But if you’re still not convinced, then here’s a hypothetical that makes the same point. (And note, I’m being REALLY careful here — this is ONLY a hypothetical):

Imagine someone said Barack Obama’s economic policies were “fascist.” But by that the person didn’t mean the Fascism of the later German Nazi Party. He didn’t mean, that is, the racism that came to define the term. Instead, he meant the Fascism of the early National Socialist Party, or of their equivalent in Italy, or England, or the earliest of FDR’s administration.

My point is that however accurate it would be to describe the current “Czar” filled administrations with the centralizing and corporatist politics of the early 1930s, it would be unethical to call it “fascist.” The term has been marked, just as the name “Adolf” has been marked, and in mixed, attention deprived contexts, it is wrong to ignore that marking.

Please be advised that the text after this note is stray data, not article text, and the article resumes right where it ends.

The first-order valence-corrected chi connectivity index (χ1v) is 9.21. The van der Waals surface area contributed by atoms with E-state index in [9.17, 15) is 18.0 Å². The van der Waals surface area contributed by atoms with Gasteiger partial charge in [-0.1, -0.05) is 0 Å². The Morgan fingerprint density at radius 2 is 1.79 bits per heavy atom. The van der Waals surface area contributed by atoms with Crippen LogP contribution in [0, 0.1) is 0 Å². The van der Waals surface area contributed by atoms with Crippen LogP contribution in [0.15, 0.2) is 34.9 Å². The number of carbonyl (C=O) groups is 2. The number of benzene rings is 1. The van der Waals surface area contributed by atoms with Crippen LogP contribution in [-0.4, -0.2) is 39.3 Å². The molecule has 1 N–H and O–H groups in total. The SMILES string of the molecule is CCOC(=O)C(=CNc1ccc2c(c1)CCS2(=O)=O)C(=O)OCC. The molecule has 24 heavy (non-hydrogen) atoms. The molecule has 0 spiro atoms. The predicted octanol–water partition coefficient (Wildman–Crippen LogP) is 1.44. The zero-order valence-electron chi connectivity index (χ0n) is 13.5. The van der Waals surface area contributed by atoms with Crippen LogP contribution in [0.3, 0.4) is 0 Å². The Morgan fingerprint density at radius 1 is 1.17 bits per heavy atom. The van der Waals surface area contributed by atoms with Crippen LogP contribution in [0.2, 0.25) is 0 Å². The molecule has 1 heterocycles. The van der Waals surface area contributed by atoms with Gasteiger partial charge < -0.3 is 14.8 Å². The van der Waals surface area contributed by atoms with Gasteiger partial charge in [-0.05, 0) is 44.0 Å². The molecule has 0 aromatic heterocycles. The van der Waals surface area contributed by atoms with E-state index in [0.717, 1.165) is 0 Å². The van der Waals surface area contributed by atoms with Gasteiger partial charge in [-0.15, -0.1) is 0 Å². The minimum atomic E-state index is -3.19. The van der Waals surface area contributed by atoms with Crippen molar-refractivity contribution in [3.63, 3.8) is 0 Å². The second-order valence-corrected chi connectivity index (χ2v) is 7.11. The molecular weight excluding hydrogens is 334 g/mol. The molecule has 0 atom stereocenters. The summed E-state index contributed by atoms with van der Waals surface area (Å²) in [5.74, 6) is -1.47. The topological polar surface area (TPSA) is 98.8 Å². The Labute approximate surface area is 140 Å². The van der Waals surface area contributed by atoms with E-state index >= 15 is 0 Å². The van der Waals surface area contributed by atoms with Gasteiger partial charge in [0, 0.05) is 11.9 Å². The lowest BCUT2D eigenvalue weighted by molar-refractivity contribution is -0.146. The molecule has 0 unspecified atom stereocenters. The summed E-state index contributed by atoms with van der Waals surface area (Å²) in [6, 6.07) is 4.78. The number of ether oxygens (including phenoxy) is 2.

Secondly, and finally: Even if it weren’t, Kelly’s description would be wrong. Even if there were a useable concept (as opposed to a possible concept) of “voluntary socialism,” it would be wrong to describe what most think of as Web 2.0 as “socialist.” That again because of the part Kelly ignores. Sure, there’s a “sharing economy” as I describe in REMIX. That economy fits well with the Kibbutz or Wikipedia. And if you want to call that “socialist,” fine. But the “hybrid” economy is not that economy. The Facebooks and Twitters and Flickrs and Yelps! are not entities engaged in a global urge to hug. They are companies that promise investors a huge return from their very risky investment. To do that, of course, they need to behave differently from the dominant mode of, say, Hollywood lawyers. But if they behave like Gandhi, they’re not going to succeed at their mission — which is (however much “change the world” or “don’t be evil” is in the plan) to make money. Those people are not “socialists” (except in the corrupted sense that defines the term in many places today). Those people are members of a hybrid economy. What Tim calls “Web 2.0.” And while I can well understand that someone would feel “torture,” as Kelly puts it, using that term (I don’t feel it, but who am I dictate to Kelly), the fear of that torture doesn’t justify this violation of the ethics of language. The freedom of Wikipedia et al., is threatened enough. We don’t need to throw the baggage of “socialism” into the bargain.